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Review of VAGABONDS in France by Michael A Barry

So, what would YOU do if you lost your house? Panic, desperately search for another one and then take anything you can get? Well, when this happened to Americans Michael and Lisa, they decided to take the glass half full approach. When their rental home was no longer available, they put their furniture into storage and set off from Florida on a fantastic adventure with their final destination being France.

An exciting adventure

Michael Barry’s vivid descriptions of the south of France are guaranteed to make you want to pack your bags and go there straight away. His wife Lisa has taken some fantastic photographs throughout the trip, and these liberally decorate the book, which I think immeasurably enhances it. You really feel part of their experience as they travel around enjoying the wonderful old towns and amazing views. My favourite in this particular part of the book is the description of Avignon, with its bridge immortalised in the popular children’s song ‘Sur le Pont d’Avignon,’ and the majestic Papal Palace with its fantastic views.

However, don’t be fooled, this is no glossy tourist story, the book contains the nitty gritty bits as well.  The rooms and receptions they received wherever they stayed are openly portrayed, and the vast differences between life in other countries and France is honestly acknowledged. Whilst we are on the subject I have to say that an important, amusing, interesting and sometimes somewhat horrifying subject which features highly is the ‘Bathroom Reports’ which are regularly given. For those who haven’t been here (I am an English expat) it may seem a strange thing to write about but trust me, it can be incredibly difficult to find a toilet in France, and if you do, it might not look like you would expect….

After visiting the south of France, Michael and Lisa spent a month in Paris. In the City of Light they explored many of the world-famous places, marvelling at the majestic Eiffel Tower and sightseeing at the Cathedral of Notre-Dame whilst a service was being held. They took a cruise down the river Seine, visited my all-time favourite Paris landmark the breath-taking Sacré-Cœur, and enjoyed many more wonderful experiences which they share with the reader.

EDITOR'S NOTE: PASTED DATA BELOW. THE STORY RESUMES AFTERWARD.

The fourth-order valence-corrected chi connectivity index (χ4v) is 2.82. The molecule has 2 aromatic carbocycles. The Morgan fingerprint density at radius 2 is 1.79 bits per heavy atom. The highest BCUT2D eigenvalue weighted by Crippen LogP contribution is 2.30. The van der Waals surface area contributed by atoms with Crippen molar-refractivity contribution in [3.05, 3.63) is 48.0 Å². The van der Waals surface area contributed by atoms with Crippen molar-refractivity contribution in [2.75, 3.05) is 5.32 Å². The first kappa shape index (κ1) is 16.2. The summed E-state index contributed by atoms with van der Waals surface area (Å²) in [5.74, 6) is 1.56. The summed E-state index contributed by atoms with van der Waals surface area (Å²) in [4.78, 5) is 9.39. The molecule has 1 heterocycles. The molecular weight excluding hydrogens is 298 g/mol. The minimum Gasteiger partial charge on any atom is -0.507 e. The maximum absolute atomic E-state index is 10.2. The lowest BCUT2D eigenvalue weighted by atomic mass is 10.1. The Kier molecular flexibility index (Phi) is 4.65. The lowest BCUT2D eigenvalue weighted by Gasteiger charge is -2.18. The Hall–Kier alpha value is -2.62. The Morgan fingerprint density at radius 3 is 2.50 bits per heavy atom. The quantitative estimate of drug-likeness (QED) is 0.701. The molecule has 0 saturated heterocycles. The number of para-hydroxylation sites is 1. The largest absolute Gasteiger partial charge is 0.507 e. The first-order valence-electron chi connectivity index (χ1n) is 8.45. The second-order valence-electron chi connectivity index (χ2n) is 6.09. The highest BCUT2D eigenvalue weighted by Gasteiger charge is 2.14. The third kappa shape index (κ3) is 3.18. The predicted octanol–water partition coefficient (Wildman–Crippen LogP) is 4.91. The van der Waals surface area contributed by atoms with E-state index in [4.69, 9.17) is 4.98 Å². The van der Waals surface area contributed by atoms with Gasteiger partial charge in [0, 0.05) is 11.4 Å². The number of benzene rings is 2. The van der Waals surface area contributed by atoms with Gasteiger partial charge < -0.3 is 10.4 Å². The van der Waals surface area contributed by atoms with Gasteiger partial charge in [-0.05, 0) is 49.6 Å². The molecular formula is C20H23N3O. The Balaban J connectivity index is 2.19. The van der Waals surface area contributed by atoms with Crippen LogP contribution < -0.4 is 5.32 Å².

Throughout the book you gain a real flavour of what life in France, and Paris, is like. It was lovely to walk with them through Montmartre and capture the real essence of the metropolis and its people. There are many interesting facts sprinkled throughout its pages, and I really enjoyed reading about the enormous Père Lachaise Cemetery which is the final resting place of many famous people including Oscar Wilde, and Jim Morrison.

One of the important things I took away with me from this book is the benefit of getting a Museum pass. There are many museums in Paris, of course the most famous is the Louvre, home of the Mona Lisa, then there is L’Orangerie Museum which contained some wonderful paintings, the amazingly beautiful Musee d’Orsay, and so many more to discover.

This book is highly entertaining, and it contains a wealth of information. As in all countries the natives can be friendly or not depending on how they feel, or indeed their own experiences of your nationality. The author and his wife did seem to catch Paris at a particularly wet time which I think made a difference, however I have to applaud them for their bravery in having this adventure. I think this book would appeal to young and old, and I highly recommend it.

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